By Elizabeth Myers
A team of New Mexico State University engineering students spent part of last summer floating around – in the name of science.
The NMSU Flying Aggies – Aous Manshad (seen here demonstrating the energy of a spring and transfer of momentum with a Slinky), Joe Fronczek, Fabian Melendez and team leader Brian Lusby – participated in NASA’s Reduced Gravity Student Flight Opportunities Program.
The program gives undergraduate students a chance to propose, design, fabricate, fly and evaluate a microgravity experiment aboard a NASA aircraft that creates a weightless environment by flying in a parabola. As the plane starts to “nose over” the top of a parabola and descend toward Earth, the occupants experience about 25 seconds of microgravity. The maneuver is repeated 30 times on each flight.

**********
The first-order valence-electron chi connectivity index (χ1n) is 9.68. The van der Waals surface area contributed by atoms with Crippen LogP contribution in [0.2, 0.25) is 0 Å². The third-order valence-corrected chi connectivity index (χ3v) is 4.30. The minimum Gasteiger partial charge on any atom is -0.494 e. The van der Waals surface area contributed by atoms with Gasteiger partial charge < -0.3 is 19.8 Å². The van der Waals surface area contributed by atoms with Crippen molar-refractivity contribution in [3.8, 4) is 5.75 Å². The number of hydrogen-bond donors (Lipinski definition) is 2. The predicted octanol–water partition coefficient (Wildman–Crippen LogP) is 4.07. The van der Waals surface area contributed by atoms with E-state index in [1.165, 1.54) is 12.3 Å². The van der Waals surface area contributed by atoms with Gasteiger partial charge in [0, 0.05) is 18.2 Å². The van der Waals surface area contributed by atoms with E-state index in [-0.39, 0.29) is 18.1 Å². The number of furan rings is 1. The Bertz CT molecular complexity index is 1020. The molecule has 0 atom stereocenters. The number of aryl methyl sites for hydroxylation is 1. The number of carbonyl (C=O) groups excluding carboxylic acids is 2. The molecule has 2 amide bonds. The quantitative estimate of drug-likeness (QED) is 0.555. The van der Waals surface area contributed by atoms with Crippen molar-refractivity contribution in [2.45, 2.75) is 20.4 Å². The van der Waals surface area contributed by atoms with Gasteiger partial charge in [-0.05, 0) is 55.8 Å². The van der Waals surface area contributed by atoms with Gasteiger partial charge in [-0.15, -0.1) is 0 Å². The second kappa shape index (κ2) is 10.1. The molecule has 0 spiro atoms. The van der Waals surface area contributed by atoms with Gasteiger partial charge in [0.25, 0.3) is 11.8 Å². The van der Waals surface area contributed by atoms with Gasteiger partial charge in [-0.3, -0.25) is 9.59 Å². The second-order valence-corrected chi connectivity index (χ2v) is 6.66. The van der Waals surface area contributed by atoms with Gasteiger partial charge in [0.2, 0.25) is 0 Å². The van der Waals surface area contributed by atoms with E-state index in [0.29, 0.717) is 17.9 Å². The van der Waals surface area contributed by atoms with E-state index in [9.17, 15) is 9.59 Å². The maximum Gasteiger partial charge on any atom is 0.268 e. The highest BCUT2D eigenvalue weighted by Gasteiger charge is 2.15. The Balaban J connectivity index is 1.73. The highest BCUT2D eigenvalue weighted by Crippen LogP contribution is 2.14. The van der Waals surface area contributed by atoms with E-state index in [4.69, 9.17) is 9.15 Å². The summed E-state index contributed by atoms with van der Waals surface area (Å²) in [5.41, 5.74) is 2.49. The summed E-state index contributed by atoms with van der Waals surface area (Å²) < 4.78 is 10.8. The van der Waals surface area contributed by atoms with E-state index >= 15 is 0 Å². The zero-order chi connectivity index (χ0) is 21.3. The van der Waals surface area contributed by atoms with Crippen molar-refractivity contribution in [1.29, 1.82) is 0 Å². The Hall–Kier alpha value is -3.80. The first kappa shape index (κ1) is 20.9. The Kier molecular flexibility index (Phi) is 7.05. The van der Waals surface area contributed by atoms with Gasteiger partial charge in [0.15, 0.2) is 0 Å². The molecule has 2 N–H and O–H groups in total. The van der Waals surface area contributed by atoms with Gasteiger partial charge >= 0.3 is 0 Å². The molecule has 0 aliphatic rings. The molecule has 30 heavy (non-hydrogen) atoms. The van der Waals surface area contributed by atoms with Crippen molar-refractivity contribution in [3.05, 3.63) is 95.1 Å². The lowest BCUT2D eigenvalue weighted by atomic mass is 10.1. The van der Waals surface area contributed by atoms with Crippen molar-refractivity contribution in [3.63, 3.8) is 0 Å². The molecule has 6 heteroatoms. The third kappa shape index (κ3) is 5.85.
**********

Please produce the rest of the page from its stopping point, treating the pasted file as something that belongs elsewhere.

“No roller coaster or carnival ride can compare,” Melendez said of the experience.
“It was a truly euphoric feeling floating free of all external forces,” Lusby said.
The Flying Aggies’ experiment focused on the use of centrifugal motion and flash distillation to separate chemical mixtures in zero gravity.
“The team succeeded in separating water and carbon dioxide and did obtain a vapor and liquid phase, which was our main concern,” Manshad said.
Most of the financial support for the team comes from the New Mexico Space Grant Consortium, based at NMSU. The program takes place at the Johnson Space Center in Houston.